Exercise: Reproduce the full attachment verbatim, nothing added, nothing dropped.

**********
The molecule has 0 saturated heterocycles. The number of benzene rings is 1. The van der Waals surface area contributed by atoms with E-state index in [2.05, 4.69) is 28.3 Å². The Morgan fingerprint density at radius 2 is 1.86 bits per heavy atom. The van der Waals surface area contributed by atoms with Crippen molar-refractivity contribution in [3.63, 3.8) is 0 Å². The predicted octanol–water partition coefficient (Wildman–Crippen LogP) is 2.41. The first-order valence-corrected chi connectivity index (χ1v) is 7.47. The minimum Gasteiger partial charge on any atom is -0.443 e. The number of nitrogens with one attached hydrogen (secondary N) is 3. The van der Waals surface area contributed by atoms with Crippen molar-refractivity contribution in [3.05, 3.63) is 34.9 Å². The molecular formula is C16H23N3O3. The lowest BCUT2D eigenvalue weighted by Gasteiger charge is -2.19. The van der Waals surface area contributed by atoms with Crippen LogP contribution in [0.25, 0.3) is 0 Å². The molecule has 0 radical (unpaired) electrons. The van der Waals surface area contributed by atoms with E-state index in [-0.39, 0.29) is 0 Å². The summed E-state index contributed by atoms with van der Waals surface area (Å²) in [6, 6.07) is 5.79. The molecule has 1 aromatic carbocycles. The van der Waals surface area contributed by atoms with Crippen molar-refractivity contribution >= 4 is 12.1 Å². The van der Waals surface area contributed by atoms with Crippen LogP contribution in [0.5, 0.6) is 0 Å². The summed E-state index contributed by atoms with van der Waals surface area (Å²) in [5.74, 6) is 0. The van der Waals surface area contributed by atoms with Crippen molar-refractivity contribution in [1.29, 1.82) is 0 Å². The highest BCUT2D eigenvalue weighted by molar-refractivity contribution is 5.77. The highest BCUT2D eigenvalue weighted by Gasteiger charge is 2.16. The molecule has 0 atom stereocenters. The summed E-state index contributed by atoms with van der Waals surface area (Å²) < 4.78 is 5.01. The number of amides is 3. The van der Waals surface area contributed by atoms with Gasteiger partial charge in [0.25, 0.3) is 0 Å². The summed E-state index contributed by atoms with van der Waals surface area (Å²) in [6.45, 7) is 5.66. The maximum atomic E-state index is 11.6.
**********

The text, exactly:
The molecule has 0 saturated heterocycles. The number of benzene rings is 1. The van der Waals surface area contributed by atoms with E-state index in [2.05, 4.69) is 28.3 Å². The Morgan fingerprint density at radius 2 is 1.86 bits per heavy atom. The van der Waals surface area contributed by atoms with Crippen molar-refractivity contribution in [3.63, 3.8) is 0 Å². The predicted octanol–water partition coefficient (Wildman–Crippen LogP) is 2.41. The first-order valence-corrected chi connectivity index (χ1v) is 7.47. The minimum Gasteiger partial charge on any atom is -0.443 e. The number of nitrogens with one attached hydrogen (secondary N) is 3. The van der Waals surface area contributed by atoms with Crippen molar-refractivity contribution in [3.05, 3.63) is 34.9 Å². The molecular formula is C16H23N3O3. The lowest BCUT2D eigenvalue weighted by Gasteiger charge is -2.19. The van der Waals surface area contributed by atoms with Crippen LogP contribution in [0.25, 0.3) is 0 Å². The molecule has 0 radical (unpaired) electrons. The van der Waals surface area contributed by atoms with E-state index in [-0.39, 0.29) is 0 Å². The summed E-state index contributed by atoms with van der Waals surface area (Å²) in [6, 6.07) is 5.79. The molecule has 1 aromatic carbocycles. The van der Waals surface area contributed by atoms with Crippen molar-refractivity contribution >= 4 is 12.1 Å². The van der Waals surface area contributed by atoms with Crippen LogP contribution in [0.5, 0.6) is 0 Å². The summed E-state index contributed by atoms with van der Waals surface area (Å²) in [5.74, 6) is 0. The van der Waals surface area contributed by atoms with Crippen molar-refractivity contribution in [1.29, 1.82) is 0 Å². The highest BCUT2D eigenvalue weighted by molar-refractivity contribution is 5.77. The highest BCUT2D eigenvalue weighted by Gasteiger charge is 2.16. The molecule has 0 atom stereocenters. The summed E-state index contributed by atoms with van der Waals surface area (Å²) < 4.78 is 5.01. The number of amides is 3. The van der Waals surface area contributed by atoms with Gasteiger partial charge in [0.25, 0.3) is 0 Å². The summed E-state index contributed by atoms with van der Waals surface area (Å²) in [6.45, 7) is 5.66. The maximum atomic E-state index is 11.6.